• It’s a safe aircraft but just barely IMO. The 737 airframe has been stretched one too many times with the MAX.
  • Scrap it. Jail FAA, Boeing management. 300 dead people.
  • Yes, a year ago.
  • ONLY with a third AOA sensor.
  • Need to rework the 737 Max and do the right thing—should be a type rating for so many differences with the prior 737s.
  • Should never have been with that level of aerodynamic changes.
  • The MAX program must be scrapped. Use all the cannibalized material to build more -800’s NGs.
  • No, it will never be safe enough
  • Can’t make that decision without data.
  • This is just a sticking plaster. The MAX has an inherent design fault.
  • Nothing was ever wrong with the plane that a competent experienced pilot couldn’t handle in the first place.
  • It never will be ready. Software lipstick on a pig doesn’t make up for a design that has been stretched beyond its original limits. And from a business standpoint, the public has lost confidence in the Max.
  • First scrap the MCAS and then convert them all to the B738s or B739s. The engines are great.
  • Yes, if there is a manual override.
  • Not getting on it.
  • All they had to do was delete the MCAS and placard “caution pitch-up moment.” The whole grounding was dumb.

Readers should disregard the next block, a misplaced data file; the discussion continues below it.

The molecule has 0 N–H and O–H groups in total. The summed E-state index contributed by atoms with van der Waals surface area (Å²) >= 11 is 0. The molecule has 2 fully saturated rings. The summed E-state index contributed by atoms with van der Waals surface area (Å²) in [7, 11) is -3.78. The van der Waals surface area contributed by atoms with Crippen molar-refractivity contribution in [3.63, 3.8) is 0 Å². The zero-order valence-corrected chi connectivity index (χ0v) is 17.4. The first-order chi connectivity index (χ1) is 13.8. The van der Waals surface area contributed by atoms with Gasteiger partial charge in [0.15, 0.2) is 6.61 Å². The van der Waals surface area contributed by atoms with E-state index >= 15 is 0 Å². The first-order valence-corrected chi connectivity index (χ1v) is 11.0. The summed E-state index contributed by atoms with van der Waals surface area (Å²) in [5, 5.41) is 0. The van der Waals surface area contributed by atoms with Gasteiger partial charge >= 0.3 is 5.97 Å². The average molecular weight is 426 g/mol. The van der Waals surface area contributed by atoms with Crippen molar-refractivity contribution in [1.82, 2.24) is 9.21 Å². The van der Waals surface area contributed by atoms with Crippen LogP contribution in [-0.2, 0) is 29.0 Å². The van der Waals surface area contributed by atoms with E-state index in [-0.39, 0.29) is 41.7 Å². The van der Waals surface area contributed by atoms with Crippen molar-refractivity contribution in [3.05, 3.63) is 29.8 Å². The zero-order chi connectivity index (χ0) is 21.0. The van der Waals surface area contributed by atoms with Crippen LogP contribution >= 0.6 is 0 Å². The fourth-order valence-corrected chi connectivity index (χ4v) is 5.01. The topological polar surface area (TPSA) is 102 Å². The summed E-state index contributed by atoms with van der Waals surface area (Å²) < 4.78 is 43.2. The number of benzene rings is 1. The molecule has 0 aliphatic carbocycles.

• Maybe never.
  • No. Deeply flawed, unsafe.
  • The FAA is incapable of knowing and Boeing has proven that they will hide safety issues. Nobody knows until they are flown lots of hours.
  • Should never have been certified in the first place.
  • Not until third AOA sensor fitted.
  • Wasn’t this a training problem?
  • That decision belongs to the FAA and Boeing.
  • Not as long as current Boeing leadership is in place.
  • Shouldn’t have been grounded in the first place.
  • Not qualified to answer. But trust Boeing? Not likely.
  • Don Douglas, Jim McConnell & even Bill Boeing are all turning in their graves with anticipation.
  • Why does what *I* think matter? This is a job for the experts with full access to all pertinent information to decide. This is kind of like polling for whether 2+2=4. IF the poll says “5”, does that make it right?